Imputing income


#1

The court will only impute her income if they believe she is suppressing her income in bad faith. You will have a hard time proving bad faith if she only worked part time throughout the marriage. If she does not earn minimum wage and all of your children are over the age of three the court will impute her at least minimum wage.

P.S. Please feel free to bring up this or any other topic on our live call-in show every Wednesday at 11:00 a.m. EST. Visit radio.rosen.com/live for details

Helena M. Nevicosi
Attorney with Rosen Law Firm

4101 Lake Boone Trail, Suite 500
Raleigh, North Carolina 27607
919.787.6668 main phone
919.787.6361 main fax

Charlotte Office
301 McCullough Drive
Suite 510
Charlotte, NC 28262
Main Phone: (704)307.4600
Main Fax: (704) 9343.0044

Durham & Chapel Hill Office
1829 East Franklin Street
Building 600
Chapel Hill, NC 27514
(919) 321.0780

ROSEN.COM

The response posted above is based upon the limited factual information made available and is not intended as a full and complete response to the question. The only reliable manner to obtain complete and adequate legal advice is to consult with an attorney, fully explain your situation, and allow the attorney sufficient opportunity to research the applicable law and facts required to render an accurate opinion. The basic information provided above is intended as a public service only, a full discussion with an attorney should be undertaken before taking any action. The information posted on this forum is available for public viewing and is not intended to create an attorney client relationship with any individual. These answers are provided for informational purposes only, a person should consult with their own individual legal counsel before taking any action that could affect their legal rights or obligations.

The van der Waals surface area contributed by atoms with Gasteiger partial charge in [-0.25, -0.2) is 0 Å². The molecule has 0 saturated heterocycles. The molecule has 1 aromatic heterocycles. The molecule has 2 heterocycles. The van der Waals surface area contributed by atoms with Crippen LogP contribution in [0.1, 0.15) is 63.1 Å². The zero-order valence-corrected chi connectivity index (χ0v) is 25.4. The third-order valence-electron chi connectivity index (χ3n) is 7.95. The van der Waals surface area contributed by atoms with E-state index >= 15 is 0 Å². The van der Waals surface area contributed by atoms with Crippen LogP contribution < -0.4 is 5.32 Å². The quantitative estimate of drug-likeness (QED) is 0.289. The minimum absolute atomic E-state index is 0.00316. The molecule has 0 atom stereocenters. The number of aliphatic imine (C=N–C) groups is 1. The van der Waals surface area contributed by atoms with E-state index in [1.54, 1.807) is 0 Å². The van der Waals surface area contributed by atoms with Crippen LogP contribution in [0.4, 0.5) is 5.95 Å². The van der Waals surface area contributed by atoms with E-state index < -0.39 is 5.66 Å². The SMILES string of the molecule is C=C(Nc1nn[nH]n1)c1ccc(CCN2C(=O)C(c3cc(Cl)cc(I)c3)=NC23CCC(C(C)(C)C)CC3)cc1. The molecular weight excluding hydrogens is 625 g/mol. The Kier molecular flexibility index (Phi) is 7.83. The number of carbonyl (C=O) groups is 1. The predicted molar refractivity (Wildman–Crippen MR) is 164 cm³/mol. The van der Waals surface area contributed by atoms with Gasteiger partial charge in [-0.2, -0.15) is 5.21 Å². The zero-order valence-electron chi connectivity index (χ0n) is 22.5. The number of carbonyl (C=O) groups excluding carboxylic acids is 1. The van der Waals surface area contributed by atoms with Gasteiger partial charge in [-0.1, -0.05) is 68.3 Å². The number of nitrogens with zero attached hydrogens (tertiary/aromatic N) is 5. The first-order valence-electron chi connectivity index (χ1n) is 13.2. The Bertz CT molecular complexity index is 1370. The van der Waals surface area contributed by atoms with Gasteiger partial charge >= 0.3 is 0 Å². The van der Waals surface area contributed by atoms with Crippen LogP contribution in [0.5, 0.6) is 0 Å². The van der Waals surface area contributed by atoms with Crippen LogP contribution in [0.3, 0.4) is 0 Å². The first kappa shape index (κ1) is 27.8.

#2

She works at a little bit above minimum wage and all the children are over 3. They are all in school. The parents split custody 50/50 and the father pays for afterschool daycare for the only child who is still in elementary school. Will they impute given these circumstances? Especially since she had been offered a job with more hours at the same wage and benefits (no benes currently), but turned it down?


#3

What is her reason for not working full time?

P.S. Please feel free to bring up this or any other topic on our live call-in show every Wednesday at 11:00 a.m. EST. Visit radio.rosen.com/live for details

Helena M. Nevicosi
Attorney with Rosen Law Firm

4101 Lake Boone Trail, Suite 500
Raleigh, North Carolina 27607
919.787.6668 main phone
919.787.6361 main fax

Charlotte Office
301 McCullough Drive
Suite 510
Charlotte, NC 28262
Main Phone: (704)307.4600
Main Fax: (704) 9343.0044

Durham & Chapel Hill Office
1829 East Franklin Street
Building 600
Chapel Hill, NC 27514
(919) 321.0780

ROSEN.COM

The response posted above is based upon the limited factual information made available and is not intended as a full and complete response to the question. The only reliable manner to obtain complete and adequate legal advice is to consult with an attorney, fully explain your situation, and allow the attorney sufficient opportunity to research the applicable law and facts required to render an accurate opinion. The basic information provided above is intended as a public service only, a full discussion with an attorney should be undertaken before taking any action. The information posted on this forum is available for public viewing and is not intended to create an attorney client relationship with any individual. These answers are provided for informational purposes only, a person should consult with their own individual legal counsel before taking any action that could affect their legal rights or obligations.


#4

Well, the reasons she has given to him are: